Looking at the Paris’ blazon, a question arises. Indeed, it does not seem obvious that the symbol of the French capital is a ship on the water, neither its motto is “Fluctuat nec mergitur”, meaning “It is tossed by the waves but does not sink”.
In 52 BC, Gaul became Gallo-Roman, and the Romans have new plans for the city that was then called Lutetia : settle its inhabitants, the Parisisii, on a small island in the river, while they build a new city on the left bank. Then this city, called Paris, will expand over the centuries, always keeping forepicenter the Seine.
The river is the one that feed Parisian people, give them fish, quenches cattle and enables agriculture. The Seine is also the income, since people crossing the City Island must pay a fee.
Such a powerful nature that until the 13th century, the Prévôt des Marchands, the ancestor of the Mayor of Paris, responsible of the traffic, taxes and public works, was exclusively chosen from the Corporation des Marchands de l’Eau (Water Trader Corporation), which had the exclusive privilege of Seine’s cruising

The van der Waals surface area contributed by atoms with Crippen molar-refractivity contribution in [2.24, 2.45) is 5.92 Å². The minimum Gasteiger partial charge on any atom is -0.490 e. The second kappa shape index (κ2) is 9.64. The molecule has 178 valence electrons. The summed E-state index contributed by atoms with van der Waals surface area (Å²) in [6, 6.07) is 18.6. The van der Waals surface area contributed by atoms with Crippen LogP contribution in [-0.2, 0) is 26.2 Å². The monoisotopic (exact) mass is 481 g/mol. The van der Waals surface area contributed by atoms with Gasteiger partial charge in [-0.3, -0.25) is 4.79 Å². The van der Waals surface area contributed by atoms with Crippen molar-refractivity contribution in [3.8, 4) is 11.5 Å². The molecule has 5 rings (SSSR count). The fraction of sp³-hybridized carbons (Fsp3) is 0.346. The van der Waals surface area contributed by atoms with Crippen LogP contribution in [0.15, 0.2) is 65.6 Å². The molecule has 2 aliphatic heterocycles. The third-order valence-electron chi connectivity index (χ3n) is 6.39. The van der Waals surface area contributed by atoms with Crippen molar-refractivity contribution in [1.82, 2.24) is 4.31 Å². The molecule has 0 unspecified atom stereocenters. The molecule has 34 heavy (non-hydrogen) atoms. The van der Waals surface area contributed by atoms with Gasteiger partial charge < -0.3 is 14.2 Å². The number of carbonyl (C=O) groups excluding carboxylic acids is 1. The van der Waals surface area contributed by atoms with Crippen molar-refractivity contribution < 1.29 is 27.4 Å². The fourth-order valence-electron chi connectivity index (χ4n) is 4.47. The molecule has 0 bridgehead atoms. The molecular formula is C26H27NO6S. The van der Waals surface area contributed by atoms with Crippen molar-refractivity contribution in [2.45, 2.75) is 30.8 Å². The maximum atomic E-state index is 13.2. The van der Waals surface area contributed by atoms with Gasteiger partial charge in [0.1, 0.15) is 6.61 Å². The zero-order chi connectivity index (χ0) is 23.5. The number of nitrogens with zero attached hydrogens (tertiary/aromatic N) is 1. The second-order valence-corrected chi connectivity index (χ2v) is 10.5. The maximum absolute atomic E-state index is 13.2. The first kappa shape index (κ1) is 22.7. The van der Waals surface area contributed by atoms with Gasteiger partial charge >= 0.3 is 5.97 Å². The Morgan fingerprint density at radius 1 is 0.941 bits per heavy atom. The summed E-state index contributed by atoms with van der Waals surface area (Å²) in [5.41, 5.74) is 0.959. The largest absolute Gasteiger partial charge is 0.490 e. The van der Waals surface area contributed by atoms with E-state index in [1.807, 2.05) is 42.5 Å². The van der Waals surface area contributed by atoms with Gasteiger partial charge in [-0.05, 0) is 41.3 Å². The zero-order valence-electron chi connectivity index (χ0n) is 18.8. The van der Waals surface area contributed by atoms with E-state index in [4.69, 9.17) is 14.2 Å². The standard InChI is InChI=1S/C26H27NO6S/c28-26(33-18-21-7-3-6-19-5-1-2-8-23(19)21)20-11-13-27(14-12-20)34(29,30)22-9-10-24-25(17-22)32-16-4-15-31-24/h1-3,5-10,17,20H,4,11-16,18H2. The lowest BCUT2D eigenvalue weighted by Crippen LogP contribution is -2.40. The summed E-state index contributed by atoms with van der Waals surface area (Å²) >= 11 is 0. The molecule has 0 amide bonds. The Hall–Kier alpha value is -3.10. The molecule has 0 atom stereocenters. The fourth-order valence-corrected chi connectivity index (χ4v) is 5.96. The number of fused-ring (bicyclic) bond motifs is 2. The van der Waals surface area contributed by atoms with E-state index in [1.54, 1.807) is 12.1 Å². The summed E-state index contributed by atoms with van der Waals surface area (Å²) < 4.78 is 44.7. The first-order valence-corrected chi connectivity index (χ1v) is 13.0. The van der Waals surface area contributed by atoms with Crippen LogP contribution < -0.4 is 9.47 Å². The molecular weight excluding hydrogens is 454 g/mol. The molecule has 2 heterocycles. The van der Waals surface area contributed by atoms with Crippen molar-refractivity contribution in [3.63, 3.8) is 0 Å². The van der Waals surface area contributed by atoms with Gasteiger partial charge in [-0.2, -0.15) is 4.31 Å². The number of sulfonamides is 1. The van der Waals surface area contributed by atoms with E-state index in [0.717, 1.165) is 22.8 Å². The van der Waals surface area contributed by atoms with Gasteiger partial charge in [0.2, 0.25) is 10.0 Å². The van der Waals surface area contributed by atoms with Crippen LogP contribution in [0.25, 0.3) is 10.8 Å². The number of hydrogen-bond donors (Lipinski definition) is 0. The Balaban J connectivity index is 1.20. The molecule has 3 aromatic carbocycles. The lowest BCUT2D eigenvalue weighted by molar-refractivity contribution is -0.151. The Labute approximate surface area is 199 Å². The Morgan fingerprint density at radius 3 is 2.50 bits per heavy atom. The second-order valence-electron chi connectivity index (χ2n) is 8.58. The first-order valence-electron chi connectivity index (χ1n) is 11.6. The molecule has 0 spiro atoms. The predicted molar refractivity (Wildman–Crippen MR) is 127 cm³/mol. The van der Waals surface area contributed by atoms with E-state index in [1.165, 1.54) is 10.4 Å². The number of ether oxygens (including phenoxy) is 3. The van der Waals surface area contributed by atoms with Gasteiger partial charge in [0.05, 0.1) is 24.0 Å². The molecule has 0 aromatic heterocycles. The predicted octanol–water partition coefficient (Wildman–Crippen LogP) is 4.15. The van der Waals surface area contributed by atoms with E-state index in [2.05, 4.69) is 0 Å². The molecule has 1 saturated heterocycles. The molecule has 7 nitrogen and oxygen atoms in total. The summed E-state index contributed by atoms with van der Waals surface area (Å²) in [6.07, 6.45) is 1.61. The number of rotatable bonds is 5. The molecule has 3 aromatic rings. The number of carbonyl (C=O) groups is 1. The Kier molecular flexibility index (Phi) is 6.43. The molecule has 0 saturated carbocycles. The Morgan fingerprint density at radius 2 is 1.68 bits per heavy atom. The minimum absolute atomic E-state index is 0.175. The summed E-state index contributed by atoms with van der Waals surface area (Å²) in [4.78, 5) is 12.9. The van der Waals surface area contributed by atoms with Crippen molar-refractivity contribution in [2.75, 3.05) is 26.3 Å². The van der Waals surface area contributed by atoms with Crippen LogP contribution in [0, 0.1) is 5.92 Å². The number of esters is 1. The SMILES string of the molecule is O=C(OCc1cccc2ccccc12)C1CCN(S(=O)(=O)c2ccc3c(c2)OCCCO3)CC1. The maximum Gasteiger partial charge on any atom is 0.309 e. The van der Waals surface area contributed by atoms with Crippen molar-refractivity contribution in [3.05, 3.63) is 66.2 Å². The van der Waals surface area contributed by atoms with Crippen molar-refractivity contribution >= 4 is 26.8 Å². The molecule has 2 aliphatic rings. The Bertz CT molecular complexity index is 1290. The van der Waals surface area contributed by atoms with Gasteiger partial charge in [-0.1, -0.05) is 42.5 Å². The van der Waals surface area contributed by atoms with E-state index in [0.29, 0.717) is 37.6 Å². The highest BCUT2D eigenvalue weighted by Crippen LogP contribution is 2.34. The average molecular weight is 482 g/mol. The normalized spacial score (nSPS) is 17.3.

It was under Philippe Auguste (1165-1223) that appears the first time blazon. It main symbol is the trade, represented by a boat and a rive.
In 1358, Charles V gave it its present form by adding lilies, symbol of the king. With time symbols will be added or changed : lilies, crown, stars, olive branch …. Under Napoleon, bees will added.
The last coat of arms dates from June 20th 1942. A symbol that sometimes floated, never sunk.